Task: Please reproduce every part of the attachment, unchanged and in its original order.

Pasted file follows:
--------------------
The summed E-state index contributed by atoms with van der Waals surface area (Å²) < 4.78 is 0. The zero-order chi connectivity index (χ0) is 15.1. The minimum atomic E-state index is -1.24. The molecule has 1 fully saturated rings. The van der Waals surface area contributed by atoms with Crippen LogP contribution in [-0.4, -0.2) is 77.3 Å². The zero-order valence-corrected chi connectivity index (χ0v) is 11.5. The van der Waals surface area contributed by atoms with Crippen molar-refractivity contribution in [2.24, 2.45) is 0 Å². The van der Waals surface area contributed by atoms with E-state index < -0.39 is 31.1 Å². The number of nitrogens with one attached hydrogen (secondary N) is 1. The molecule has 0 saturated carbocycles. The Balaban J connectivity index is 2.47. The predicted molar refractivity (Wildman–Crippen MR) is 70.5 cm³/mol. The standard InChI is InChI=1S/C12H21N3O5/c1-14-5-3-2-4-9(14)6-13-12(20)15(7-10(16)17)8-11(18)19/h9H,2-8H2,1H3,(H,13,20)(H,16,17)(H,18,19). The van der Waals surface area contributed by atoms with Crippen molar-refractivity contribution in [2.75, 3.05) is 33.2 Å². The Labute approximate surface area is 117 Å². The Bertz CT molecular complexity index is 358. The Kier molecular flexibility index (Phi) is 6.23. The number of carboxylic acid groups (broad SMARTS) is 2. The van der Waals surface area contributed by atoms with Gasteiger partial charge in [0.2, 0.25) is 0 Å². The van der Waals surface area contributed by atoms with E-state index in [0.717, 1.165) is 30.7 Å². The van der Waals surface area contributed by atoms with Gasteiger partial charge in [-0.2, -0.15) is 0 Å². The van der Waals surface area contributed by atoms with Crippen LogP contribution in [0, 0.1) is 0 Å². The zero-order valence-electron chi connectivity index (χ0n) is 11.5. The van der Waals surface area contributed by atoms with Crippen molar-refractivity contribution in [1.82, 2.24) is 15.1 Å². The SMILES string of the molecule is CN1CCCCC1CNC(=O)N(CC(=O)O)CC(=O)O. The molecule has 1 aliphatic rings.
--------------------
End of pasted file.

The summed E-state index contributed by atoms with van der Waals surface area (Å²) < 4.78 is 0. The zero-order chi connectivity index (χ0) is 15.1. The minimum atomic E-state index is -1.24. The molecule has 1 fully saturated rings. The van der Waals surface area contributed by atoms with Crippen LogP contribution in [-0.4, -0.2) is 77.3 Å². The zero-order valence-corrected chi connectivity index (χ0v) is 11.5. The van der Waals surface area contributed by atoms with Crippen molar-refractivity contribution in [2.24, 2.45) is 0 Å². The van der Waals surface area contributed by atoms with E-state index < -0.39 is 31.1 Å². The number of nitrogens with one attached hydrogen (secondary N) is 1. The molecule has 0 saturated carbocycles. The Balaban J connectivity index is 2.47. The predicted molar refractivity (Wildman–Crippen MR) is 70.5 cm³/mol. The standard InChI is InChI=1S/C12H21N3O5/c1-14-5-3-2-4-9(14)6-13-12(20)15(7-10(16)17)8-11(18)19/h9H,2-8H2,1H3,(H,13,20)(H,16,17)(H,18,19). The van der Waals surface area contributed by atoms with Crippen molar-refractivity contribution in [2.75, 3.05) is 33.2 Å². The Labute approximate surface area is 117 Å². The Bertz CT molecular complexity index is 358. The Kier molecular flexibility index (Phi) is 6.23. The number of carboxylic acid groups (broad SMARTS) is 2. The van der Waals surface area contributed by atoms with Gasteiger partial charge in [0.2, 0.25) is 0 Å². The van der Waals surface area contributed by atoms with E-state index in [0.717, 1.165) is 30.7 Å². The van der Waals surface area contributed by atoms with Gasteiger partial charge in [-0.2, -0.15) is 0 Å². The van der Waals surface area contributed by atoms with Crippen LogP contribution in [0, 0.1) is 0 Å². The zero-order valence-electron chi connectivity index (χ0n) is 11.5. The van der Waals surface area contributed by atoms with Crippen molar-refractivity contribution in [1.82, 2.24) is 15.1 Å². The SMILES string of the molecule is CN1CCCCC1CNC(=O)N(CC(=O)O)CC(=O)O. The molecule has 1 aliphatic rings.